Couples of all ages need to bridge their differences before heading out for a home-shopping tour. Otherwise serious disputes could develop later.
Eric Tyson, a personal finance expert and co-author of “Home Buying for Dummies,” says this: “Pick a time to share thoughts about your individual priorities and make an actual appointment.”
Here are a few other pointers:
1 Make your first move a meeting with a mortgage lender.
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These days, mortgage lenders typically conduct nearly all their business through phone calls and email, with an occasional fax thrown into the mix. Technically, you never need to meet your lender.
But Ronald Phipps, a former president of the National Association of Realtors (www.realtor.org), recommends that even before you go home-shopping, you arrange a face-to-face meeting with a lender to discuss your financing plans and gain mortgage pre-approval.
2 Don’t rule out purchase of a place with outdated decor.
To get the most for their money, money-tight homebuyers may wish to consider a category of properties a notch above a classic “fixer-upper,” Tyson says. These are typically well-maintained properties with solid electrical and plumbing systems. But their owners, though practical, have neglected them cosmetically.
He says young buyers willing to overlook a dated kitchen or bathrooms can sometimes get a good deal on a home they’re willing to improve themselves later. But unless you’re extremely handy, he cautions against taking on a home that needs major infrastructure improvements.
3 Screen for homeowners eager to sell.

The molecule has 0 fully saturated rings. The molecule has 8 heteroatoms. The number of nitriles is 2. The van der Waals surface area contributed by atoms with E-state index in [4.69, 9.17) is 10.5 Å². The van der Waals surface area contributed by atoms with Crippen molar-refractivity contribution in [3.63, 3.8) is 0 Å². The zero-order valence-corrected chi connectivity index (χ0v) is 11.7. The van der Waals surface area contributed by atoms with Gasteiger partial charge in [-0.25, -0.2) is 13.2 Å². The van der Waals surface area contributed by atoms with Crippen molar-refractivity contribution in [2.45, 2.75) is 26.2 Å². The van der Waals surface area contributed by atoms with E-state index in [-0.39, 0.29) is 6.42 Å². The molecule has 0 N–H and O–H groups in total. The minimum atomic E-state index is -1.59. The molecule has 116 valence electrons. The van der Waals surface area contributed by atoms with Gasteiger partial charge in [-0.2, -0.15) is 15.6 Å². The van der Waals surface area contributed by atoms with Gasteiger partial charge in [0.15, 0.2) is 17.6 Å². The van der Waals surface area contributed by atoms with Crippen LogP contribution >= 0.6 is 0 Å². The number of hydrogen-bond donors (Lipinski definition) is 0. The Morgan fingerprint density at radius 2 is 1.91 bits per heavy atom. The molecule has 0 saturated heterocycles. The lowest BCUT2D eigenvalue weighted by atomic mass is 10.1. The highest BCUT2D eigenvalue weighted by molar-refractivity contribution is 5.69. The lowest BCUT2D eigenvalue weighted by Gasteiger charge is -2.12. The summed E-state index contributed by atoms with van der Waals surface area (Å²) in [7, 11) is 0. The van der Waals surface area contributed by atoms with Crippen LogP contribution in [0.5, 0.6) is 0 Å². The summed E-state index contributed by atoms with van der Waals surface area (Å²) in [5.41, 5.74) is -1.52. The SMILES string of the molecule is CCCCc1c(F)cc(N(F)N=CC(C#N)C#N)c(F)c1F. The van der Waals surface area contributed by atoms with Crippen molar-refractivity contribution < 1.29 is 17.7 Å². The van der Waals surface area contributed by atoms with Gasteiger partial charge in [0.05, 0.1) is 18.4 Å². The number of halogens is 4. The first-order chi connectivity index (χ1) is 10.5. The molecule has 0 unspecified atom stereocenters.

Tom Early, a real estate broker and past president of the National Association of Exclusive Buyer Agents (www.naeba.org), says that when it comes to real estate, time is money. Sellers who have already moved and whose property has already gone vacant may be especially willing to negotiate favorable terms for buyers.
“Usually, you don’t have to do anything sneaky or underhanded to find out what motivates the sellers. That’s because owners sometimes broadcast their desire for a quick sale with ads that read: “Seller Motivated” or a similar message,” Early says.
If the ads don’t reveal the sellers’ degree of urgency, a few casual inquiries placed by your real estate agent to the listing agent for the property might do so.
“Real estate people are gregarious. Word gets around and soon your agent can find out why a house is on the market. Maybe the owners are building a custom-built house and will be moving there in just a couple of weeks,” Early says.
He says a dedicated buyer’s agent can be especially helpful to those making a first home purchase.
“A couple who is flexible and has all their financing lined up can sometimes get a bargain price on a dream nest where they can start a family and live together for many years,” Early says.